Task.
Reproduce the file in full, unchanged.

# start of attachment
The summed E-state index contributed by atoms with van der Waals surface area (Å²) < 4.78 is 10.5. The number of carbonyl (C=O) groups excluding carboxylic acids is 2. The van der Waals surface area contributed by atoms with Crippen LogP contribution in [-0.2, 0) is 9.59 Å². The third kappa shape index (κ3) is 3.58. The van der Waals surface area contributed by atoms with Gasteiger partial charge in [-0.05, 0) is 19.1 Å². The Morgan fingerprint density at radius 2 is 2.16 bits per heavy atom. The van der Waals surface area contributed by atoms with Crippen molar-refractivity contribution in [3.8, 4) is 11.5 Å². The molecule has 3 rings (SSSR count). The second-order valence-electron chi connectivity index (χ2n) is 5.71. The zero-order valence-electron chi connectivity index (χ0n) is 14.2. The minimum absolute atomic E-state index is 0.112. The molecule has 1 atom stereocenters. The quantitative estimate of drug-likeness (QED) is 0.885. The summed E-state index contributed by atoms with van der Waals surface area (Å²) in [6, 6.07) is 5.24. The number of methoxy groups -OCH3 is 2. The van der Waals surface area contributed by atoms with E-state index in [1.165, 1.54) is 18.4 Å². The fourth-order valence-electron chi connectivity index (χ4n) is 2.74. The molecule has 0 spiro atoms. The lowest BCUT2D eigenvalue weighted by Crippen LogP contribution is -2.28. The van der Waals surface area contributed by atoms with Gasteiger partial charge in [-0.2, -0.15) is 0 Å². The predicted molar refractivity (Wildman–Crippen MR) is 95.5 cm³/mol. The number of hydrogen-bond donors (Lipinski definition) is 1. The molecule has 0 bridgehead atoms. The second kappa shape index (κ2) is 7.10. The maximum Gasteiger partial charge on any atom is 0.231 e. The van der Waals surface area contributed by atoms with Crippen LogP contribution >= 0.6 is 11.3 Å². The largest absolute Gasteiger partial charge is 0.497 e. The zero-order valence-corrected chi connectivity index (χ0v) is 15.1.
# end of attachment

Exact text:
The summed E-state index contributed by atoms with van der Waals surface area (Å²) < 4.78 is 10.5. The number of carbonyl (C=O) groups excluding carboxylic acids is 2. The van der Waals surface area contributed by atoms with Crippen LogP contribution in [-0.2, 0) is 9.59 Å². The third kappa shape index (κ3) is 3.58. The van der Waals surface area contributed by atoms with Gasteiger partial charge in [-0.05, 0) is 19.1 Å². The Morgan fingerprint density at radius 2 is 2.16 bits per heavy atom. The van der Waals surface area contributed by atoms with Crippen molar-refractivity contribution in [3.8, 4) is 11.5 Å². The molecule has 3 rings (SSSR count). The second-order valence-electron chi connectivity index (χ2n) is 5.71. The zero-order valence-electron chi connectivity index (χ0n) is 14.2. The minimum absolute atomic E-state index is 0.112. The molecule has 1 atom stereocenters. The quantitative estimate of drug-likeness (QED) is 0.885. The summed E-state index contributed by atoms with van der Waals surface area (Å²) in [6, 6.07) is 5.24. The number of methoxy groups -OCH3 is 2. The van der Waals surface area contributed by atoms with E-state index in [1.165, 1.54) is 18.4 Å². The fourth-order valence-electron chi connectivity index (χ4n) is 2.74. The molecule has 0 spiro atoms. The lowest BCUT2D eigenvalue weighted by Crippen LogP contribution is -2.28. The van der Waals surface area contributed by atoms with Gasteiger partial charge in [-0.2, -0.15) is 0 Å². The predicted molar refractivity (Wildman–Crippen MR) is 95.5 cm³/mol. The number of hydrogen-bond donors (Lipinski definition) is 1. The molecule has 0 bridgehead atoms. The second kappa shape index (κ2) is 7.10. The maximum Gasteiger partial charge on any atom is 0.231 e. The van der Waals surface area contributed by atoms with Crippen LogP contribution >= 0.6 is 11.3 Å². The largest absolute Gasteiger partial charge is 0.497 e. The zero-order valence-corrected chi connectivity index (χ0v) is 15.1.